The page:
With these insights in hand, a second phase of the programme will be launched in 2024. In this phase, the collaborators will work together to secure the investment they need to actively reduce their emissions. Having used a consistent set of protocols to assess their current strategies and determine any gaps, they hope to build stakeholders’ confidence in the reliability of emissions data.
Driving the transformation of UK grocery chains
According to WRAP, it is entirely possible for the UK’s food and drinks industry to halve its absolute emissions by 2030. Without the engagement of the country’s retailers, however, this opportunity will rapidly fall out of reach.
Fortunately, there are a number of factors at play that could inspire UK supermarkets to take urgent action. Research suggests that working with suppliers, increasing supply chain efficiency, lowering emissions and being able to offer lower carbon products can significantly reduce the hefty losses that are expected to arise as the climate changes.
These projected losses are not to be ignored. Physical risks to retailers’ supply chains are rapidly escalating, while the transitional risks of emerging legislation and changes in consumer demand have become major determinants of future value. Food companies that fail to address these risks are projected to lose up to 26% of their value by 2030, with a sector average hit of over 7% compared to a business-as-usual scenario.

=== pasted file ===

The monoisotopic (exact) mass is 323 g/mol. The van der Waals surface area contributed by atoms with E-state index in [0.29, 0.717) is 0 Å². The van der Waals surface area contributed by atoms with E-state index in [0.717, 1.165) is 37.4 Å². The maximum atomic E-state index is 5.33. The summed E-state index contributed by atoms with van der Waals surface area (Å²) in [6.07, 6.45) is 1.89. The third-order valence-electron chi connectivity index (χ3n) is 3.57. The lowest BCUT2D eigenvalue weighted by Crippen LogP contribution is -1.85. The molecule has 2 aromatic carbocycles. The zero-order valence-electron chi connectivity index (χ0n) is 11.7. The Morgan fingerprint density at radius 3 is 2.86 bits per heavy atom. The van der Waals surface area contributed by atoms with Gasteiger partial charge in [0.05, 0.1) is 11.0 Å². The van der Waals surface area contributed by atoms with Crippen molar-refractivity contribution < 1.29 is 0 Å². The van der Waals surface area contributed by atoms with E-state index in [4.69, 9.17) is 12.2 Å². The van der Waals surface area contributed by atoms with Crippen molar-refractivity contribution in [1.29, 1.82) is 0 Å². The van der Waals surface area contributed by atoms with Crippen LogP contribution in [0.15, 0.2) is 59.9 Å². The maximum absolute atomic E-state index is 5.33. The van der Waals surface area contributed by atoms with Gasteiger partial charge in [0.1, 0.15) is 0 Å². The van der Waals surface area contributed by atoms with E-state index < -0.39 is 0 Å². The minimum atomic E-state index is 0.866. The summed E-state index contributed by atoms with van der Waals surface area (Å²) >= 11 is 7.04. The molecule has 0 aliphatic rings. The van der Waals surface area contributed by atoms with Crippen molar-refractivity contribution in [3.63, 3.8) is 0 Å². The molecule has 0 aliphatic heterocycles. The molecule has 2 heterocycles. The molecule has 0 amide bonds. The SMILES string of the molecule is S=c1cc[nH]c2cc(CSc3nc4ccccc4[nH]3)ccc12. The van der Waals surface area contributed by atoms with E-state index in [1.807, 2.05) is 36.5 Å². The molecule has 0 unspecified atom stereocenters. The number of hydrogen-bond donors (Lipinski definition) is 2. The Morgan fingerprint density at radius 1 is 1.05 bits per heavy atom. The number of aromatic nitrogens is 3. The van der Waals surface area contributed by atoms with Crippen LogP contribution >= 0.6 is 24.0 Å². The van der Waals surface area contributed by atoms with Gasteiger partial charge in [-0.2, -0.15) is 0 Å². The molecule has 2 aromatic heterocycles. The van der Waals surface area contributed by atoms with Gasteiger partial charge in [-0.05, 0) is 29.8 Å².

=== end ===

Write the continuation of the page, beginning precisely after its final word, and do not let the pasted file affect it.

With the UK’s Competition and Marketing Authority having recently launched an investigation into greenwashing claims made by the fast-moving consumer goods sector, the reputational risks of carbon-intensive operations cannot be offset by simple changes in marketing. Companies that are unable to back their green claims with valid evidence may be subjected to formal action, ranging from financial penalties to an official investigation into their individual operations.
In an environment of increasing pressure, the UK’s grocery retailers have introduced a number of sustainability initiatives. Tesco has brought forwards its targets for food waste reduction, while Waitrose is participating in the Plan for Nature established by its parent organisation. The two supermarket chains have also invested in a programme to eliminate the deforestation and land-use conversion associated with soybean supplies, with Sainsbury’s making an additional contribution.
Although these commitments demonstrate some sign of progress, there is no single retailer that can deliver the scale of emissions reduction that the food industry demands. By bringing the sector together under a collaborative and consistent approach that targets the entirety of the food value chain, the Retail Net Zero CAP could be a significant step towards the transformation required.